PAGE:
Preventing introduction of bias at the bench: from randomizing to experimental results meta-analysis Malcolm Macleod Centre for Clinical Brain Sciences,
Presentation on theme: "Improving the internal validity of experiments in focal ischaemia"— Presentation transcript:
1 Improving the internal validity of experiments in focal ischaemia Malcolm MacleodCentre for Clinical Brain Sciences, University of Edinburgh
2 1026 interventions in experimental stroke O’Collins et al Ann Neurol 2006
3 1026 interventions in experimental stroke 603O’Collins et al Ann Neurol 2006Tested in focal ischaemia
4 1026 interventions in experimental stroke 883374O’Collins et al Ann Neurol 2006Effective in focal ischaemia
5 1026 interventions in experimental stroke 8835509718O’Collins et al Ann Neurol 2006Tested in clinical trial
6 1026 interventions in experimental stroke 883139717550O’Collins et al Ann Neurol 2006Effective in clinical trial
7 What’s my problem?I want to improve the outcome for my patients with strokeTo get that, I want to conduct high quality clinical trials of interventions which have a reasonable chance of actually working in humansBut which of the remaining 929 interventions should I choose?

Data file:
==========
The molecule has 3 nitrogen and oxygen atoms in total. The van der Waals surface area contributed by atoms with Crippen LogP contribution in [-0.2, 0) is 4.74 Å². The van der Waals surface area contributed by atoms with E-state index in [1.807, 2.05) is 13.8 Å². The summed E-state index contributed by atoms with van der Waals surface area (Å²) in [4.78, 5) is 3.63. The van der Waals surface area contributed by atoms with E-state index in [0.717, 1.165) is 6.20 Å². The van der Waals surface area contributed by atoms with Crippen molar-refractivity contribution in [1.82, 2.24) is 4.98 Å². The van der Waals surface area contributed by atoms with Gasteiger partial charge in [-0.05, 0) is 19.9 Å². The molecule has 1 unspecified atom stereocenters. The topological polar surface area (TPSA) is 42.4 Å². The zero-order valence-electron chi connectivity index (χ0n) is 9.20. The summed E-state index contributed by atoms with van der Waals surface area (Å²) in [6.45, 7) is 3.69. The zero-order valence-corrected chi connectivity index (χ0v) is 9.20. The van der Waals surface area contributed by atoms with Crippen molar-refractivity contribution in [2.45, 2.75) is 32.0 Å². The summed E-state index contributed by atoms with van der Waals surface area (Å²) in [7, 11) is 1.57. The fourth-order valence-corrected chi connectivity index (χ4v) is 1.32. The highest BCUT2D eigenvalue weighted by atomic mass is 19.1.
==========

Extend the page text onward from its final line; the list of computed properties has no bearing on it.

9 “…you will meet with several observations and experiments which, though communicated for true by candid authors or undistrusted eye-witnesses, or perhaps recommended by your own experience, may, upon further trial, disappoint your expectation, either not at all succeeding, or at least varying much from what you expected”Robert Boyle (1693)Concerning the Unsuccessfulness of Experiments
10 What is a Valid Experiment? One which describes some biological truth in the system being studiedInternal validity: the extent to which an experiment accurately describes what happened in that model systemCan be inferred by extent of reporting of measures to avoid common biases
11 What is a Valid Translational strategy? One which considers all available supporting animal dataOne which considers the likelihood of publication biasOne which tests a drug under circumstances similar to those in which efficacy has been demonstrated in animal models